645AR won’t be turning many heads now, but he’s just getting the Mickey Mouse trend started and could soon be a real force, or at the very least a critical influence for those to come.
Sadly, there is no way to tell who the real winner of Derivative Rap King of the Hill will be. It’s all based on personal preference, but in the current arena, personal preference is changing by the minute. Currently, Playboi Carti is still dominating, but that could change at any moment. Any one of either Westside Gunn, Lil Keed, or 645AR could easily take the attention away from Carti, but that’s the great thing about the current scene — prominence changes so quickly, each rapper could get their chance in the spotlight.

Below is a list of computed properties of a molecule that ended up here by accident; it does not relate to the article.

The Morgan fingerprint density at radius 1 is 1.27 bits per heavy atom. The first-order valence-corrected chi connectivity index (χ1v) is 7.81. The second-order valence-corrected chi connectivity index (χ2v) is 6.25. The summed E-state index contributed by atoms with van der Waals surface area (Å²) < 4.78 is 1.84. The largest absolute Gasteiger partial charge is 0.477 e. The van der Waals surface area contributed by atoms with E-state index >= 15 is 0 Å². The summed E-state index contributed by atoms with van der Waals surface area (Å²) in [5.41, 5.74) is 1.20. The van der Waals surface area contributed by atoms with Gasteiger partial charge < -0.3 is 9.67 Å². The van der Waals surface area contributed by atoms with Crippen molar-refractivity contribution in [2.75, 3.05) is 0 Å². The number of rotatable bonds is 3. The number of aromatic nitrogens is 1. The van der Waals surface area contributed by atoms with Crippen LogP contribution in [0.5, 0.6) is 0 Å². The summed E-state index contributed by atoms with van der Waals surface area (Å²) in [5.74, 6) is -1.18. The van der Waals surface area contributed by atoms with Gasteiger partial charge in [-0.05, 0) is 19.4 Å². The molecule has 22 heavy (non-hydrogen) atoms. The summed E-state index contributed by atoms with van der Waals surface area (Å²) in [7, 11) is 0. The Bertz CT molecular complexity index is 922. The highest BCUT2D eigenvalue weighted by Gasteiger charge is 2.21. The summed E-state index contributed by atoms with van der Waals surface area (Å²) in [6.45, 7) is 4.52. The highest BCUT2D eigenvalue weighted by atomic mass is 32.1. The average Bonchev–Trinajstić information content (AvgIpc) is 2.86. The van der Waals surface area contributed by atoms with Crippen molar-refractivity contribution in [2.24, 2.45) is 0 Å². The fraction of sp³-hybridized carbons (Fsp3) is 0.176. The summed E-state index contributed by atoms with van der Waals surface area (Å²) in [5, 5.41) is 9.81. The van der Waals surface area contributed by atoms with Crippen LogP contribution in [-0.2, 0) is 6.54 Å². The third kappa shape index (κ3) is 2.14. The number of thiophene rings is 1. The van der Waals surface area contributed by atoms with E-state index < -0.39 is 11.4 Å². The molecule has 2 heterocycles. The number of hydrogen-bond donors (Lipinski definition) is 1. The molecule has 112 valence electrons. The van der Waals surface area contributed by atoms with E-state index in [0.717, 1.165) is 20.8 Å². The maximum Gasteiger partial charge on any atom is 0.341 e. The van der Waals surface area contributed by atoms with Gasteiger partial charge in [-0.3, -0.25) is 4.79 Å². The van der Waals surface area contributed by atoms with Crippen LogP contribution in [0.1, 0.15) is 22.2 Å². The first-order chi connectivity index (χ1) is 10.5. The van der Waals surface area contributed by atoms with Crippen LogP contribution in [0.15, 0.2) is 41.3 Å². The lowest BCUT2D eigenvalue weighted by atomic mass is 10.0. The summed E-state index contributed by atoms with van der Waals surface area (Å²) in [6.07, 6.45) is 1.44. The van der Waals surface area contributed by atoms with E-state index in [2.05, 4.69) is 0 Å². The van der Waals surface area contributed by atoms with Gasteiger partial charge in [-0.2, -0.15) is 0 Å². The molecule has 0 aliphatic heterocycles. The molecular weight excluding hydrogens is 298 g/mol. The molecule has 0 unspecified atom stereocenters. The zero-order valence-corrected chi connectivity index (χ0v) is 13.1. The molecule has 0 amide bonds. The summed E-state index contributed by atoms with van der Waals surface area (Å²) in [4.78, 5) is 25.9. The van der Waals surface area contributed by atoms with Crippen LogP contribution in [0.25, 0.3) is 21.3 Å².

Regardless, each rapper is going to continue to tinker and augment their respective sounds. Playboi Carti is going to continue to capture the attention of the masses with his accessible-yet-challenging trap experimentations. Westside Gunn is going to continue to appeal to old heads and new fans alike with his boom-bap redux style. Lil Keed is going to continue to publicly question what it means to actually rap. 645AR is going to continue to do whatever it is that he’s doing, and people are somehow going to dig it. Each rapper has the ability to create genre-altering music and is already showcasing that ability, so it’s only a matter of time until each artist is their own king of the hill that is derivative rap music.